Sustainable land management means managing land without damaging ecological processes or reducing biological diversity. Key elements of land management include healthy, productive soil and fresh water. As natural water supplies such as creeks, rivers and lakes dried, the youngsters of the wildlife were the first to perish. Then the older animals began to dehydrate and starve. Feed prices have increased exponentially and in many instances it is no longer even possible to procure the types of hay needed for livestock.
The winter season has provided some relief with some light scattered showers on occasion, but most of the area still needs amounts of rain measured in feet to recover. This is not likely to happen as the La Nina event that has stubbornly been in place during the winter of 2010-2011 and the winter of 2011-2012 will dissipate too late to provide rain to the U.S. Southwest because the rainy season will be over by that time.
In the meantime, surface water isn't yet making its way deep enough into the soil to help large trees, much less into water tables and well pumps have gone dry or are being ruined as they pump up large amounts of sand. As a result, there remains a desperate need to maximize the use of our water resources while helping to get rainwater back into the water table as opposed to running into gutters, sewers, culverts and eventually rushing out to sea - often eroding the best top soil in the process.
A few months ago we attended a permaculture seminar with guest speaker Gary Freeborg. Gary opened his seminar with a map of the United States from approximately 200 years ago and asked us what was fundamentally different between now and then. The answer was the beaver. Beavers used to sculpt the land, slowing water run-off and creating reservoirs. The beaver were hunted off and the dams they had built were no longer there to help slow rainwater run-off. Gary's call to action was all of us can contribute to the preservation of land by bringing together various disciplines to help jump-start the cycles that nature used to implement..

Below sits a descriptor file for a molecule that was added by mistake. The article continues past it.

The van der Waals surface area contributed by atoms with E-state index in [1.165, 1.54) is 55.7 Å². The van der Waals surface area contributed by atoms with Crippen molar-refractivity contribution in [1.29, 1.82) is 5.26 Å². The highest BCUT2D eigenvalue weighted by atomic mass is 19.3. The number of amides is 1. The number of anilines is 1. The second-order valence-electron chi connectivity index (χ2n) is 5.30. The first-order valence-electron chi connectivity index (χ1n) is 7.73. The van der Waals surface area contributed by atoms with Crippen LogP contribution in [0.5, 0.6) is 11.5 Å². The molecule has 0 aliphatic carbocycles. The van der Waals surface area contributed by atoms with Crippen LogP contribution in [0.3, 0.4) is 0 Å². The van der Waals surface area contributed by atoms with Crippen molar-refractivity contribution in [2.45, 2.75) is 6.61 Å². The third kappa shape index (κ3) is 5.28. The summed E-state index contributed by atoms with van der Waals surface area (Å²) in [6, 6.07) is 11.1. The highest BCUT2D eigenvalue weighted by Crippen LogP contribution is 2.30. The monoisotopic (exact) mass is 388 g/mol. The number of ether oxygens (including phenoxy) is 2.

Sculpting and preparing the earth to direct, absorb or hold water is something that virtually anyone can do and requires little to no expense, regardless of what kind of property you have be it an urban or suburban lot, commercial building landscape or acreage in the country. Inspired by Gary's talk, we decided to do some sculpting of our own.
The first thing we did was observe the existing contours of our property. Some of it seemed to be natural, but other parts had been negatively impacted when construction had occurred on the property. Loads of dirt were excavated and left standing about with no particularly purpose or reason. Low lying areas had been artificially created that exacerbated run-off problems. Because we also use a roof rainwater collection system we have a low-point drain that is used when the tanks are full and also wanted to retain as much of that water as possible as opposed to letting it flow to the culverts and out to the road. Many urban residents will find their property exhibits many of same characteristics and if you don't use a roof rainwater collection system, much of the water collected in your gutters will flow eventually into your neighborhood sewer system never allowing the water to benefit the plants and animals the way nature had intended.
First we tackled the run off areas which were already experiencing significant erosion from previous rains, but also from the drought and the wind carrying away the soil once the roots of the grasses could no longer survive in the drought. The job was easy enough - we simply built a small U-shaped berm, then added in some rocks on both sides to reinforce it. Where it made sense, we also incorporated branches and sticks that had fallen from neighboring trees, much like the beavers would have done. Because we have a pool with a cover in this area, we then pump any rainwater that collects on the pool cover into this retention area so the water can be allowed to slowly seep into the ground and provide much needed relief for the large oaks trees that sit along the periphery of the collection area.
Some of this moved dirt had minimal nutritional value, so we decided to amend the dirt by mixing in some of our homemade compost. After amending the dirt we sprinkled it with grass seed to help hold the dirt in place. We also planted beans and okra, both of which will take advantage of the sunny growing location. In addition, the beans can take advantage of the fence line as a support structure for when they begin to climb. The new plants also produce flowers and fruit which is good for the bees and wildlife.